Modeling the eco-hydrologic response of a Mediterranean type ecosystem to the combined impacts of projected climate change and altered fire frequencies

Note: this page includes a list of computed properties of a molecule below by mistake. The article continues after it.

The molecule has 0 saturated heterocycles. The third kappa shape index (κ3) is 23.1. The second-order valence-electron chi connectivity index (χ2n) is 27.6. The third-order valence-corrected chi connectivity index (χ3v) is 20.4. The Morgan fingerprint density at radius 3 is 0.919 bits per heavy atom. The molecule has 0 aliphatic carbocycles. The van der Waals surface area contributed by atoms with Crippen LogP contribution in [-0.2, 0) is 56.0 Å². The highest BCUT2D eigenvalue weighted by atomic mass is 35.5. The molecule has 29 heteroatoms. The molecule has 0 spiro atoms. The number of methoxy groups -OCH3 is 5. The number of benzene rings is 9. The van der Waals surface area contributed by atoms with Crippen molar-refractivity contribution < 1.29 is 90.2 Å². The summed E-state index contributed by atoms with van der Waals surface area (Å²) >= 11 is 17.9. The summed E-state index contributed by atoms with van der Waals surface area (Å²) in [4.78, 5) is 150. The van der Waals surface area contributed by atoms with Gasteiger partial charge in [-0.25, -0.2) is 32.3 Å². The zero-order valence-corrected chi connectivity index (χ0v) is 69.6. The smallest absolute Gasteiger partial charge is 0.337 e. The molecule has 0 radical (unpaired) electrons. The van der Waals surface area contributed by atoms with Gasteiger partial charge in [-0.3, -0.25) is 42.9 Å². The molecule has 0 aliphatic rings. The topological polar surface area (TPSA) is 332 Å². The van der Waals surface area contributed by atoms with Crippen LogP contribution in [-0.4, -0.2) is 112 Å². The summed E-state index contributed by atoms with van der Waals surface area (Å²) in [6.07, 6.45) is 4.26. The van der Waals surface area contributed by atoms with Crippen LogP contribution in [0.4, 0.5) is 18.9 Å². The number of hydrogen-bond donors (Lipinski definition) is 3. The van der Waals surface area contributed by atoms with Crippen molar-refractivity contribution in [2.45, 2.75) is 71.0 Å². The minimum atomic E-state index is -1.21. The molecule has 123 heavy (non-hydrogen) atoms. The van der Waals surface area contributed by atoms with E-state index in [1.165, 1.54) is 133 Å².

Global Climate Models (GCMs) project moderate warming along with increases in atmospheric CO2 for California Mediterranean type ecosystems (MTEs). In water-limited ecosystems, vegetation acts as an important control on streamflow and responds to soil moisture availability. Fires are also key disturbances in semi-arid environments, and few studies have explored the potential interactions among changes in climate, vegetation dynamics, hydrology, elevated atmospheric CO2 concentrations and fire. We model ecosystem productivity, evapotranspiration, and summer streamflow under a range of temperature and precipitation scenarios using RHESSys, a spatially distributed model of carbon–water interactions. We examine the direct impacts of temperature and precipitation on vegetation productivity and impacts associated with higher water-use efficiency under elevated atmospheric CO2. Results suggest that for most climate scenarios, biomass in chaparral-dominated systems is likely to increase, leading to reductions in summer streamflow. However, within the range of GCM predictions, there are some scenarios in which vegetation may decrease, leading to higher summer streamflows. Changes due to increases in fire frequency will also impact summer streamflow but these will be small relative to changes due to vegetation productivity. Results suggest that monitoring vegetation responses to a changing climate should be a focus of climate change assessment for California MTEs.